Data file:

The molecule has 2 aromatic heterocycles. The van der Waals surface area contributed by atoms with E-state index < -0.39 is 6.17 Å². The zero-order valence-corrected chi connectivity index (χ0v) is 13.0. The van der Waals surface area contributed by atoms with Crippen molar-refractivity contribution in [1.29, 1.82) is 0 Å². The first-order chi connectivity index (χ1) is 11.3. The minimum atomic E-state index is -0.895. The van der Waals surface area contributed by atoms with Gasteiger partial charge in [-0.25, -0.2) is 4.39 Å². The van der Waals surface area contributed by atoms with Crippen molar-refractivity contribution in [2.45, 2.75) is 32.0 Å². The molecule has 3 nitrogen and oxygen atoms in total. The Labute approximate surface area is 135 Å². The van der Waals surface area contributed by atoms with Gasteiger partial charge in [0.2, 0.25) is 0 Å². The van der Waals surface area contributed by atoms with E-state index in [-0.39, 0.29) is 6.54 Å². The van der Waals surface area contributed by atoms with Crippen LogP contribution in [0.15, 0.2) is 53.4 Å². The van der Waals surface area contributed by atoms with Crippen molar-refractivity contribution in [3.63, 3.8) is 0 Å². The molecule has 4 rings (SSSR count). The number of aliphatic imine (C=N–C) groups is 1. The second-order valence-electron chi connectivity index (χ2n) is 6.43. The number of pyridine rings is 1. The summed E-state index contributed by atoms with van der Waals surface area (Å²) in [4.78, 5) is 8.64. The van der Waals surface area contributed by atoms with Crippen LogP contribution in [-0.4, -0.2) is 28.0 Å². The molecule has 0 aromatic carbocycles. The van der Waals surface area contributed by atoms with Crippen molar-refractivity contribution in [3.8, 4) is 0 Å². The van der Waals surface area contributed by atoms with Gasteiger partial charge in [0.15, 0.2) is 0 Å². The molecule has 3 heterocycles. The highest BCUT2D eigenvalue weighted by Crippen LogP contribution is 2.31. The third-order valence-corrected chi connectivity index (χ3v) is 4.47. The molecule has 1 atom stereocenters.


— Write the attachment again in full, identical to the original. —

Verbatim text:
The molecule has 2 aromatic heterocycles. The van der Waals surface area contributed by atoms with E-state index < -0.39 is 6.17 Å². The zero-order valence-corrected chi connectivity index (χ0v) is 13.0. The van der Waals surface area contributed by atoms with Crippen molar-refractivity contribution in [1.29, 1.82) is 0 Å². The first-order chi connectivity index (χ1) is 11.3. The minimum atomic E-state index is -0.895. The van der Waals surface area contributed by atoms with Gasteiger partial charge in [-0.25, -0.2) is 4.39 Å². The van der Waals surface area contributed by atoms with Crippen molar-refractivity contribution in [2.45, 2.75) is 32.0 Å². The molecule has 3 nitrogen and oxygen atoms in total. The Labute approximate surface area is 135 Å². The van der Waals surface area contributed by atoms with Gasteiger partial charge in [0.2, 0.25) is 0 Å². The van der Waals surface area contributed by atoms with E-state index in [-0.39, 0.29) is 6.54 Å². The van der Waals surface area contributed by atoms with Crippen LogP contribution in [0.15, 0.2) is 53.4 Å². The van der Waals surface area contributed by atoms with Crippen molar-refractivity contribution in [3.63, 3.8) is 0 Å². The molecule has 4 rings (SSSR count). The number of aliphatic imine (C=N–C) groups is 1. The second-order valence-electron chi connectivity index (χ2n) is 6.43. The number of pyridine rings is 1. The summed E-state index contributed by atoms with van der Waals surface area (Å²) in [4.78, 5) is 8.64. The van der Waals surface area contributed by atoms with Crippen LogP contribution in [-0.4, -0.2) is 28.0 Å². The molecule has 0 aromatic carbocycles. The van der Waals surface area contributed by atoms with Crippen molar-refractivity contribution in [3.8, 4) is 0 Å². The van der Waals surface area contributed by atoms with Gasteiger partial charge in [0.15, 0.2) is 0 Å². The molecule has 3 heterocycles. The highest BCUT2D eigenvalue weighted by Crippen LogP contribution is 2.31. The third-order valence-corrected chi connectivity index (χ3v) is 4.47. The molecule has 1 atom stereocenters.